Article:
by Scholes, Robert
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André Dunoyer de Segonzac (1884 - 1974)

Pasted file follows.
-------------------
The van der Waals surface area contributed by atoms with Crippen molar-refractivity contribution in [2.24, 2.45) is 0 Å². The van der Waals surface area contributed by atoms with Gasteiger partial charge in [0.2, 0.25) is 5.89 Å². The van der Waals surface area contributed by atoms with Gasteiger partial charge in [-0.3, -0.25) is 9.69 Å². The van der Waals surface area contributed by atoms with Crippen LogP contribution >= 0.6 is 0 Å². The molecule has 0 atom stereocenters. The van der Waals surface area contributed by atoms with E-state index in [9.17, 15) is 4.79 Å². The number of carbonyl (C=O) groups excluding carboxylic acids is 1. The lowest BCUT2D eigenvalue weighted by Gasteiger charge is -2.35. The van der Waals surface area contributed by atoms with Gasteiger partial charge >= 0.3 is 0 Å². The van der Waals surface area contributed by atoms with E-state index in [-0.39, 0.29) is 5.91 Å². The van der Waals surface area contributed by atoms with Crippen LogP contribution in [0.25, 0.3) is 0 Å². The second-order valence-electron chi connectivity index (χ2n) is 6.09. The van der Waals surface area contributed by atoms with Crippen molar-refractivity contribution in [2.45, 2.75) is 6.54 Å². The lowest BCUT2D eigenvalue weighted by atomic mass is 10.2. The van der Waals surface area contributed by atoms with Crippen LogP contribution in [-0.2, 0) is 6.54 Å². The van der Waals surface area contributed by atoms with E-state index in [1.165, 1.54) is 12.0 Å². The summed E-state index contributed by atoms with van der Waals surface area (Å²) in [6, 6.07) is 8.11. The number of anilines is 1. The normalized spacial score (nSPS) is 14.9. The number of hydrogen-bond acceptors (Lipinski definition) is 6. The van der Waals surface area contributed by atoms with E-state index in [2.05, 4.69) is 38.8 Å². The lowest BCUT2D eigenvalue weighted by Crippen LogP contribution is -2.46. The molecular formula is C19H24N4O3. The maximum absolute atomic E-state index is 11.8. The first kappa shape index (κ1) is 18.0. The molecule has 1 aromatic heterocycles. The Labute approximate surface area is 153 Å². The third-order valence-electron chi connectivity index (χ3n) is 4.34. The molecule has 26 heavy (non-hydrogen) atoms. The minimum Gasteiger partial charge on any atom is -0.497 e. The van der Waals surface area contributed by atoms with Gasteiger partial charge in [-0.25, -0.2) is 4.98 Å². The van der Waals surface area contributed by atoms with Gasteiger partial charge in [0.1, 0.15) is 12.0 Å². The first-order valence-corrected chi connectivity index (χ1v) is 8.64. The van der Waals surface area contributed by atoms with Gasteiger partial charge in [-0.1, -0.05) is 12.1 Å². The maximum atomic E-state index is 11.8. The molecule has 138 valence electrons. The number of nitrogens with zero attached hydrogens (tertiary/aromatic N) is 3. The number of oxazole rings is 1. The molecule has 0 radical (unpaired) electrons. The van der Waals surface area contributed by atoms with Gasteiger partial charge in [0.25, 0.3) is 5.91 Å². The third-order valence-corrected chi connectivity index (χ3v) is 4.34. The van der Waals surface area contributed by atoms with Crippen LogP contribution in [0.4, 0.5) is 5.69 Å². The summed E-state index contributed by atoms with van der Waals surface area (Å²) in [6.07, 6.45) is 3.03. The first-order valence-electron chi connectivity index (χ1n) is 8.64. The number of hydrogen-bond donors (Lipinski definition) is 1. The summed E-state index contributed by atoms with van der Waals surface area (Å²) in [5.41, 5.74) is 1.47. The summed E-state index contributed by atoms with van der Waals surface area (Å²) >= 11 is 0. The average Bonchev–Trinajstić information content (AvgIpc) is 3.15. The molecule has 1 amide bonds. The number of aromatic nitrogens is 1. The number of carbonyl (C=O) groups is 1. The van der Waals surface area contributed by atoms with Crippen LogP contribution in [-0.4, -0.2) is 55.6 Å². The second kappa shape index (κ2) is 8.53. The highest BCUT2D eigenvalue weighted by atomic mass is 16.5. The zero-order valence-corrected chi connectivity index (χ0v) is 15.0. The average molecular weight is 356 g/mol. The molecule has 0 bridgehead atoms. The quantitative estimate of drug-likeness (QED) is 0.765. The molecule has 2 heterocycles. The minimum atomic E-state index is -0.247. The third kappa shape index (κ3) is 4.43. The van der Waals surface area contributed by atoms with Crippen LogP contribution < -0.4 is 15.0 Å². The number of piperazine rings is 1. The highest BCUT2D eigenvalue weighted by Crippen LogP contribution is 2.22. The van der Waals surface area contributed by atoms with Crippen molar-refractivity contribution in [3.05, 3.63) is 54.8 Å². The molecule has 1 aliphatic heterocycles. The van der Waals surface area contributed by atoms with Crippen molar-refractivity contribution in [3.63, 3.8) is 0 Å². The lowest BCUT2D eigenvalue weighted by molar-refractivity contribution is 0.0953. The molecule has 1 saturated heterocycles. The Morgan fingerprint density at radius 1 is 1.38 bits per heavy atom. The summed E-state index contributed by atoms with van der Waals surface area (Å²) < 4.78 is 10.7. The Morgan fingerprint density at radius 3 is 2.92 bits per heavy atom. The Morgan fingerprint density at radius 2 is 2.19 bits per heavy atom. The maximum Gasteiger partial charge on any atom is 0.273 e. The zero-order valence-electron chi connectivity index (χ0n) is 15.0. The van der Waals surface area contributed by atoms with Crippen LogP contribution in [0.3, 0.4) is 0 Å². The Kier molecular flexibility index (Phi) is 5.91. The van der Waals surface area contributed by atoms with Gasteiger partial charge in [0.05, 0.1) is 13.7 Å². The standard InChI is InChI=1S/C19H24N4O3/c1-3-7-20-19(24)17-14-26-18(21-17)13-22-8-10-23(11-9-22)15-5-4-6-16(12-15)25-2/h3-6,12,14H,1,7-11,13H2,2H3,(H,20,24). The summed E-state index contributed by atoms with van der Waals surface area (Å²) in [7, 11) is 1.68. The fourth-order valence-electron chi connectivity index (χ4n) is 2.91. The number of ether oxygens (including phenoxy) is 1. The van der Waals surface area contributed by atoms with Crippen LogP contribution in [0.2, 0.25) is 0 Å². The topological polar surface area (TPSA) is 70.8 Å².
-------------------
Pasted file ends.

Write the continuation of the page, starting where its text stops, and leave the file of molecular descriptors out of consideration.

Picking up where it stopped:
He was born in Boussy-Saint-Antoinne ( Essonne) and studied at the Ecole des Beaux-Arts in Paris from 1900 to 1903, when he entered the private academy of Luc-Olivier Merson. In 1907 he studied with Jean-Paul Laurens, and at the academy called " la Palette à Montparnasse," where he met Luc-Albert Moreau and de Boussignault, with whom he shared a studio. In 1908 he began to publish sketches in journals and he showed his work at the Salon d'Automne, and the Salon des Artistes Indépendants. At that time, he and his friends saw themselves as reviving realism, but then he met Signac and discovered the country around Saint-Tropez, where he spent much of his later life. He also painted landscapes in the area around Paris. In 1910 he met Max Jacob, Dufy and Vlaminck. In the next few years he travelled widely and sketched the Ballet Russes, Isadora Duncan, and sporting events. For a brief period, from 1912 to the start of the war, he was associated with the "section d'or," the golden sectiion--a movement of cubists who emphasized the geometrical aspects of painting. The group first exhibited together at the Galerie La Boétie in Paris in 1912, and it also published a short-lived magazine entitled Section d'Or. The start of World War I in 1914 ended the activities of the group, which had never been more than a loose association. During World War I, he painted scenes of the war and also worked on camouflage. This artist's work ranges in style all the way from realism to fauvism, with an occasional cubist moment.